Question 3:
How many miles per hour slower did the pilot of the F-14 have to go to achieve Mach 1 at the altitude of Mt. Everest, than you would have to go at sea level?

Question 4:
In Exercise 1, Test Pilot Joseph Walker, broke a speed record in the X-15 at an altitude of 354,200 feet. If you were still standing on Mr. Everest, how many feet higher would Test Pilot Crossfield have been than you? How many miles would that be?

If you were to travel the same number of miles by land from your hometown, where would you be? (Use a map to help you determine your answer.)

Question 5:
The Space Shuttle flies at approximately 3,111 miles per hour right before it escapes from our atmosphere and enters outer space. What Mach number is this?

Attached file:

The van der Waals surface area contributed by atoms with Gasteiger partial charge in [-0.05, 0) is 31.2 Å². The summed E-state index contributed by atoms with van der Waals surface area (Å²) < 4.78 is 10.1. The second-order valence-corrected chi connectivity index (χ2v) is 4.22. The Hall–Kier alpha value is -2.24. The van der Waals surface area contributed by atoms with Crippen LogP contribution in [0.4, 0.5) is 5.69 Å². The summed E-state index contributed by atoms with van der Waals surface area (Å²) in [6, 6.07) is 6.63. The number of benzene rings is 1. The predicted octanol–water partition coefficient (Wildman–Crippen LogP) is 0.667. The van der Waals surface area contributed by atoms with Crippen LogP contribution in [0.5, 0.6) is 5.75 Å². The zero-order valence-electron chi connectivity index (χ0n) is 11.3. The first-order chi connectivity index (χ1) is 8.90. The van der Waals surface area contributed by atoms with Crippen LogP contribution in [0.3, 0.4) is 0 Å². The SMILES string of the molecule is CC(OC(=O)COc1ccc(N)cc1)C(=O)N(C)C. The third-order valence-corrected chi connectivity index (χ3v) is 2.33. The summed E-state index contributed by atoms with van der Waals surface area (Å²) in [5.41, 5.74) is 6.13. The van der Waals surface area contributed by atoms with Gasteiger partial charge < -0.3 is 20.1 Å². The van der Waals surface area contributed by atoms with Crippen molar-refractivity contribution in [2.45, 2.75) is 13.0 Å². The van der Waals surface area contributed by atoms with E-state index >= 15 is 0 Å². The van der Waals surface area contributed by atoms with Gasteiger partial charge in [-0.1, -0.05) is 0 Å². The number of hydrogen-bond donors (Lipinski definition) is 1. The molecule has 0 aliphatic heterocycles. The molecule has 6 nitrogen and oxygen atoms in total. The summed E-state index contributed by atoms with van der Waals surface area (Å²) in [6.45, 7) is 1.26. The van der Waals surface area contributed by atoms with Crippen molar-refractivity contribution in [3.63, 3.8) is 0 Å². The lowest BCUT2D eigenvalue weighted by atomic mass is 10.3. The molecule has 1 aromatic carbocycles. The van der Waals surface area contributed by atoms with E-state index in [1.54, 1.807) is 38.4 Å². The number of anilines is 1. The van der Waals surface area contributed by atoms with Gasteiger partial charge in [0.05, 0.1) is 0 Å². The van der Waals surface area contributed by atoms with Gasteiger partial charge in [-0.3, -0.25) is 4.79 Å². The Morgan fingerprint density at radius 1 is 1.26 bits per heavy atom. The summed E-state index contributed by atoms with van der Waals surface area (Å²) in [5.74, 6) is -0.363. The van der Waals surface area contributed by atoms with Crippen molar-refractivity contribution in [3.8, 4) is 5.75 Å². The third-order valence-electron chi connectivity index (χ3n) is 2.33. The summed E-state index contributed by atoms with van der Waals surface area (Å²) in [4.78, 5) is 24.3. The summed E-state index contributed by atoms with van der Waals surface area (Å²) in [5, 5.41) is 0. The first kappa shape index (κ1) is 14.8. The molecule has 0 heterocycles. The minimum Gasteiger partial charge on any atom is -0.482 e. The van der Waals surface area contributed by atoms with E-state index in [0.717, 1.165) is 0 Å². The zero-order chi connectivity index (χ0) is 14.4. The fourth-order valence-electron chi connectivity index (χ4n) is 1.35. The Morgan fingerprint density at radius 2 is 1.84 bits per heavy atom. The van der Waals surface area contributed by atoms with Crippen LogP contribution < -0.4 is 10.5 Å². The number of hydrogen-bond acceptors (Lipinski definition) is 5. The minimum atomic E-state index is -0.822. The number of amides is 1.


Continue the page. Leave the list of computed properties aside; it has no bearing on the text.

A tricky question: If the Space Shuttle flies 17,000 miles per hour in space, what is its Mach number? (Hint: Remember that the Mach number is a representation of the speed of sound. Think carefully about what affects the speed of sound!)

Question 6:
A world class marathon runner can easily run at 15 miles per hour. What mach number is this? Assume he/she is running on the beach.

If he/she were running on the top of Mt. Everest, how much slower could they run to stay at Mach .02?

 
Spacer        

Footer Bar Graphic
SpacerSpace IconAerospace IconAstrobiology IconWomen of NASA IconSpacer
Footer Info